What will happen? According to my reading of the stars, a great deal will happen. The British public will suffer fools more or less gladly-or at least in silent resentment-until the next crisis. Then Demos will rouse himself. Up and down throughout the country will be symptoms of deep political and social unrest. Attempts will be made to foist upon the people a form of Fascism on the one hand and a form of Bolshevik Collectivism on the other. Later, one will witness the rise of a middle party, embodying to some extent the ideals and convictions of the average "respectable" man. Ominous underground rumblings, heard from all classes, will herald the coming storm. Englishmen will glance anxiously at one another. There will be a frantic searching after A LEADER.
Who will be the Heaven-sent Moses who will guide the British people through the wilderness? Sir Oswald Mosley? No! He is an imitator rather than a creator. By adopting the methods, the slogans and even the uniform of Continental political bosses, he has shown a lack of leadership. Sincere and capable he may be, but there is something in his psychological make-up and in his actual methods that just do not "get there" with the British public. Further, he is a son of Mars and Neptune. His career will be analogous to the career of Gandhi - that one-time Oriental phenomenon who set out to teach John Bull how to rule India. Mosley will disappear as he appeared -in a welter of inconclusive chaos and riot. His stars are not strong enough to carry him to Power, though before his tale is told he will win some sort of conventional political standing-and this in spite of a hostile Press. But Mosley in the Cabinet would be a different and less effectual Mosley than the Mosley battling as now on unorthodox political seas.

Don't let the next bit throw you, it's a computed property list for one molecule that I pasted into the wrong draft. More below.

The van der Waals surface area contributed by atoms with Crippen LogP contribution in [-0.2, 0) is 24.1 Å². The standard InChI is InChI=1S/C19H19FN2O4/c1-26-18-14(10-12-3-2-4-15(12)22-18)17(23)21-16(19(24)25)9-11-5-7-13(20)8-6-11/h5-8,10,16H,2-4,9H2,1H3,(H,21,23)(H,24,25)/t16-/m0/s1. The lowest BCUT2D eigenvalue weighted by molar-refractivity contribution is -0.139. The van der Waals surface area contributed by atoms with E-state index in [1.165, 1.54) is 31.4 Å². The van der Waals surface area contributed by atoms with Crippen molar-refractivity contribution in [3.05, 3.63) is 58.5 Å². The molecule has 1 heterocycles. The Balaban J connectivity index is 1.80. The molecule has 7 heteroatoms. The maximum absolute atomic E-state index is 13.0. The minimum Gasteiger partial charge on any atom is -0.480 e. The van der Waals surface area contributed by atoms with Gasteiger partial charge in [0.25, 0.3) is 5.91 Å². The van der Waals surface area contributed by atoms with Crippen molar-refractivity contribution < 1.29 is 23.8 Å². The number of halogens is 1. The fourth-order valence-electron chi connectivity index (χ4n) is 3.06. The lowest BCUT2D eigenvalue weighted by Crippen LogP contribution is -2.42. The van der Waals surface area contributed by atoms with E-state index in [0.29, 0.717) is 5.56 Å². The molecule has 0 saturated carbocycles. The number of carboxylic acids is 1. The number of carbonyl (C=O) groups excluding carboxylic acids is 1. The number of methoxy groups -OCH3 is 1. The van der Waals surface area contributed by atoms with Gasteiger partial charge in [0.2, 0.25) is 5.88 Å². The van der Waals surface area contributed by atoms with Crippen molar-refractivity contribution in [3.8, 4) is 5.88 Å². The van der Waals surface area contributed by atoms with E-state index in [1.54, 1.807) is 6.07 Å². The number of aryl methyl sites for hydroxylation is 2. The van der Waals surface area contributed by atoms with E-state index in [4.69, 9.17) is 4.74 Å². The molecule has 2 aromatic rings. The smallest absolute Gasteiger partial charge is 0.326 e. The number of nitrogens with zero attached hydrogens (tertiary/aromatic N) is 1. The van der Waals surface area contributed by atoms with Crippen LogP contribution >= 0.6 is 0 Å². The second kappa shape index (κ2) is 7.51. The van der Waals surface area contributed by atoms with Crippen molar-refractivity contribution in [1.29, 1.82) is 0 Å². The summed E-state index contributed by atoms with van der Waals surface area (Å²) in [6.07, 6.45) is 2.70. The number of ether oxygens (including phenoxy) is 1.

MAJOR ATTLEE. The only hope for this estimable political figure is that, like Baldwin, he should be carried to Power on the shoulders of more effectual figures. He will not be carried to Power for the simple reason that the motives to do so will not be sufficiently strong. But before the end of his political life Major Attlee will assuredly be involved in the anti-Semitic wave which is soon to sweep England.